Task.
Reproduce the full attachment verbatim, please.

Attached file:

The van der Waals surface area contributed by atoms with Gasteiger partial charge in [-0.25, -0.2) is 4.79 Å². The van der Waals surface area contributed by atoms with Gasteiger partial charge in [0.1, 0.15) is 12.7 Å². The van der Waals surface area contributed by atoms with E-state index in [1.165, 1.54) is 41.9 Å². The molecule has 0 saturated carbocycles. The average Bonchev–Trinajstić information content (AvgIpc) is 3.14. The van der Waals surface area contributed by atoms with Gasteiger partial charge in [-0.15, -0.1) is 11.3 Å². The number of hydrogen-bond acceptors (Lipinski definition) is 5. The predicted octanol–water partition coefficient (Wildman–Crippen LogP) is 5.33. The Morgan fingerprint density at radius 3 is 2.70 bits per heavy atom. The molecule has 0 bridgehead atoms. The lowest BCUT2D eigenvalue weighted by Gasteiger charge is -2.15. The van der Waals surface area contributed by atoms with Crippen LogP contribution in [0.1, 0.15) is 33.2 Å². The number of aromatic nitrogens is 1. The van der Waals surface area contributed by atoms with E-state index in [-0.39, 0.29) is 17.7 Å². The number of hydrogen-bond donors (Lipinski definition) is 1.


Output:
The van der Waals surface area contributed by atoms with Gasteiger partial charge in [-0.25, -0.2) is 4.79 Å². The van der Waals surface area contributed by atoms with Gasteiger partial charge in [0.1, 0.15) is 12.7 Å². The van der Waals surface area contributed by atoms with E-state index in [1.165, 1.54) is 41.9 Å². The molecule has 0 saturated carbocycles. The average Bonchev–Trinajstić information content (AvgIpc) is 3.14. The van der Waals surface area contributed by atoms with Gasteiger partial charge in [-0.15, -0.1) is 11.3 Å². The number of hydrogen-bond acceptors (Lipinski definition) is 5. The predicted octanol–water partition coefficient (Wildman–Crippen LogP) is 5.33. The Morgan fingerprint density at radius 3 is 2.70 bits per heavy atom. The molecule has 0 bridgehead atoms. The lowest BCUT2D eigenvalue weighted by Gasteiger charge is -2.15. The van der Waals surface area contributed by atoms with Crippen LogP contribution in [0.1, 0.15) is 33.2 Å². The number of aromatic nitrogens is 1. The van der Waals surface area contributed by atoms with E-state index in [-0.39, 0.29) is 17.7 Å². The number of hydrogen-bond donors (Lipinski definition) is 1.